Can there be serious negotiations so that diplomacy may end the growing threat of a military confrontation on the Korean Peninsula?
Not yet, is my guess.
Trump, since his April 6-7 meeting at Mar-a-Lago with President Xi Jinping, has leaned on the Chinese leader to put greater economic pressure on North Korea to halt its nuclear and missile programs.
But while Trump has said the Chinese effort so far has produced no breakthrough, the Global Times, a Chinese publication that often represents the Xi government thinking, has written that there has been some progress.
The publication wrote in a May 1 editorial that North Korea’s failure to conduct a sixth nuclear test or launch an intercontinental range missile at the time of the April celebration of its founder’s birthday “can be attributed to cooperation between China and the U.S.”
The editorial then warned, “Statements from the U.S. reveal that Washington hopes China can shoulder all the responsibilities for solving Pyongyang’s nuclear issue. It believes that Pyongyang giving up its nuclear ambitions depends on whether Beijing imposes enough pressure. This way of thinking must be corrected.”
Instead, the editorial went on, “The crux of the issue is the conflict between Washington and Pyongyang.” It said, “North Korea’s reckless pursuit of nuclear and long-range missile technologies is driven by insecurity about its regime. It is trying to avoid becoming the next target to topple after Iraq and Libya. The U.S. must address Pyongyang’s strategic unease.”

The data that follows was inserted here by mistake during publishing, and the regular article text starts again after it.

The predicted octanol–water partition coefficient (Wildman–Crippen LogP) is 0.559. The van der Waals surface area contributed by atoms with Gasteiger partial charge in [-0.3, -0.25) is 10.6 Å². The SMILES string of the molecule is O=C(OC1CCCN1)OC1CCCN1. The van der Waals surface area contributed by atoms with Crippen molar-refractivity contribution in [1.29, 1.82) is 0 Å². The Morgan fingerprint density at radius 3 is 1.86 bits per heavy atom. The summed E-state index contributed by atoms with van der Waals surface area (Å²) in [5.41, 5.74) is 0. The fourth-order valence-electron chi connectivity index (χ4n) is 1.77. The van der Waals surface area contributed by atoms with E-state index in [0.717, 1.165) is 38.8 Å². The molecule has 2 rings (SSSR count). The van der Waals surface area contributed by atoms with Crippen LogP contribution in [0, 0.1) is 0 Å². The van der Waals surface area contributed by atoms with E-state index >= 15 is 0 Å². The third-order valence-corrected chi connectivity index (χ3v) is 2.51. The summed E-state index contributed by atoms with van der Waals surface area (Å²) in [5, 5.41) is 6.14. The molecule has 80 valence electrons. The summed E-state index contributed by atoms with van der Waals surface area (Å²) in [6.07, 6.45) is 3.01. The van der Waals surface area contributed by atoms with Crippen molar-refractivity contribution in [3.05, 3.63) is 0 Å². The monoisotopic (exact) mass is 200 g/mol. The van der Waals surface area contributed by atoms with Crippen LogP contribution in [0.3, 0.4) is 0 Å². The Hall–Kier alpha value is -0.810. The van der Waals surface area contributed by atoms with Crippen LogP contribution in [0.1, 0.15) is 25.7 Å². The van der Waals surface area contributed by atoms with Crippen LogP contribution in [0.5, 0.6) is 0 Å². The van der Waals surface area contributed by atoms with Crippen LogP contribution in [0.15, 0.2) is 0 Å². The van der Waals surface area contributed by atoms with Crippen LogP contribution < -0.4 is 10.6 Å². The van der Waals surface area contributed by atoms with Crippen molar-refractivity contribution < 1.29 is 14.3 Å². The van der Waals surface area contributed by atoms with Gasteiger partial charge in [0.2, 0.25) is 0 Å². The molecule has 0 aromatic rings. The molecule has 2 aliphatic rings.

In fact, Chinese diplomats have publicly supported an interim agreement whereby North Korea freezes its nuclear and missile development programs and in return, the U.S. and South Korea halt their many joint military exercises, one of which, Foal Eagle, is going on right now.
Complicating matters are the impulsive and unpredictable U.S. and North Korean leaders, who appear more comfortable listening to military advice and making threats, rather the taking on the complex effort that would lead to compromises needed to reach an agreement.
North Korea’s 33-year-old Kim Jong-un has used the past month to carry out a series of successful and failed missile tests, prepare his nuclear test site for a sixth possible detonation, and most recently arrest a fourth American citizen.
Trump recently said he was open to direct talks with Kim Jong-un “under the right circumstances,” but at the same time added, “There is a chance that we could end up having a major, major conflict with North Korea…absolutely.”
Trump’s wooing of Xi, combined with his threats to use U.S. military action against North Korea, seem to ignore that there is a long-standing mutual defense treaty between Beijing and Pyongyang.
The Sino-North Korean Mutual Aid and Cooperation Friendship Treaty was signed in 1961 and renewed in 1981 and 2001. It is scheduled to remain in effect until 2021.